October 1, 1978: Kyoto City Trams became defunct. The intersection at Higashioji-dori Street was converted into a railroad crossing. The connection with other lines by rails was discontinued.
October 19, 1978: The last Japanese overhead line system for electric trains was abolished. All trains were switched to the power collector system.
April 1, 1986: The line was separated and transferred to Eizan Electric Railway.
December 10, 1987: Operation by a single crew member, with no conductor on board, was begun.
September 21: Prior to this, the train schedule was revised; concurrently, the Kurama Line Kyoto-Seikadai-mae Station was opened. The main change was the extension of the Kurama Line, and the number of trains on the Eizan Main Line between Demachiyanagi Station and Takaragaike Station was increased.
March 23, 1994: In the train schedule revision, many more trains were added. 64 more trains were added on weekdays, with anywhere from 9 to 46 more trains on holidays.
Since the 1960s, direct trains on the Kurama Line had arrived at and departed from Yase-Yuen Station every 15 minutes. After the revision, trains arrived at and departed from Yase Amusement Park every 12 minutes, with direct trains on the Kurama Line every 10 minutes, on weekdays.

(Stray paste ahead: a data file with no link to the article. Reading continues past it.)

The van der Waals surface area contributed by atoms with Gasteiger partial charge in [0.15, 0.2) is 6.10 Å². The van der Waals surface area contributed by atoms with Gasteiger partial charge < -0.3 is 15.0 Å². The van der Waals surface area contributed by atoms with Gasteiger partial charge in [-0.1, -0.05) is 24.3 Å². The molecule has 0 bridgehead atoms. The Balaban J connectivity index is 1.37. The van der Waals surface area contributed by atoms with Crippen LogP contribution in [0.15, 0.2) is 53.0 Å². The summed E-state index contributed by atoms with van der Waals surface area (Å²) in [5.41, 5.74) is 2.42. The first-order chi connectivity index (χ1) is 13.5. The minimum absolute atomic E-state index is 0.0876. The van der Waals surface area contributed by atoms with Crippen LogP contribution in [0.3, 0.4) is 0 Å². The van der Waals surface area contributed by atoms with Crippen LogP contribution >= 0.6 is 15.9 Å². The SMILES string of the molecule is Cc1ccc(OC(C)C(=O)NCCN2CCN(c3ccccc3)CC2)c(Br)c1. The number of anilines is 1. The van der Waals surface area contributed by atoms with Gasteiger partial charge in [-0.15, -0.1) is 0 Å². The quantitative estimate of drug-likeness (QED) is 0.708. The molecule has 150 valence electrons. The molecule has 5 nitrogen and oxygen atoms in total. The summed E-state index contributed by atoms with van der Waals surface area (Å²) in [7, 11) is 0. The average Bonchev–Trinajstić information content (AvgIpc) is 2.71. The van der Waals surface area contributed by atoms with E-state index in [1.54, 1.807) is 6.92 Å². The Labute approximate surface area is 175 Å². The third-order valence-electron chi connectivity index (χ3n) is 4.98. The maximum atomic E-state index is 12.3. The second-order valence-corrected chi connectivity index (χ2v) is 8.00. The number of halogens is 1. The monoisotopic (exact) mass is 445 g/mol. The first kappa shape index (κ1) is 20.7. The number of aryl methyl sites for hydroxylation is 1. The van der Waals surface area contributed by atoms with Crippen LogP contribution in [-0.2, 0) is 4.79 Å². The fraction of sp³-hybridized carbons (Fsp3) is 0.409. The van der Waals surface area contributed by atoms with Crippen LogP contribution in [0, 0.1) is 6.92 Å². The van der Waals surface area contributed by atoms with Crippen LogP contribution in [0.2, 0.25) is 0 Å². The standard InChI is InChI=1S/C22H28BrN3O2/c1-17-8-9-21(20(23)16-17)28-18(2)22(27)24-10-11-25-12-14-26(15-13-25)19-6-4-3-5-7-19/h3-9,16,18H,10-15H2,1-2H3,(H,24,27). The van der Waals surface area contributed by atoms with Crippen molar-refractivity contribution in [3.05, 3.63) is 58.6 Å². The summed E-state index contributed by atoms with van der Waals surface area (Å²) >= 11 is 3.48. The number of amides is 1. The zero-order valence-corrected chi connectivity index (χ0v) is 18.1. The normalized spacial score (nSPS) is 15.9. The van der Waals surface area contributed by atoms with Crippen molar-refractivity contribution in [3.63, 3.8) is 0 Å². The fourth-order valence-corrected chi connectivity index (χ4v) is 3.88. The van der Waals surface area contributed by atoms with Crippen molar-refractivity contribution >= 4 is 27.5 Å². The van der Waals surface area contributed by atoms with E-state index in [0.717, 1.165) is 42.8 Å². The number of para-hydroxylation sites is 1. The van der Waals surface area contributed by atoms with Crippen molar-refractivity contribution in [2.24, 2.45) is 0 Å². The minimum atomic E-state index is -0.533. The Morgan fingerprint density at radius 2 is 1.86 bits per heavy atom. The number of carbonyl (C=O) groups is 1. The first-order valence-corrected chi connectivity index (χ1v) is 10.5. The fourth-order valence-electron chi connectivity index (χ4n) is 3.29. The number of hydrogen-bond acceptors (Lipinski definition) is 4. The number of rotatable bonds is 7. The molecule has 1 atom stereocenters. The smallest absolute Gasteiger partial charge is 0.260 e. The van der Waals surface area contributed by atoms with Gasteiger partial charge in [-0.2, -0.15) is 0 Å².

During holidays, direct trains on the Kurama Line basically arrived at and departed from Yase-Yuen Station every 15 minutes while they arrived at and departed from Yase-Yuen Station every 7.5 minutes during the 'on-season,' when there were many passengers,
March 10, 2002: Yase-Yuen Station was renamed Yase-Hieizanguchi Station. This was due to the closure of Yase Amusement Park in 2001. January 13, 2004: It became the norm for all trains to be operated by a single crew member, with no conductor on board.
List of stations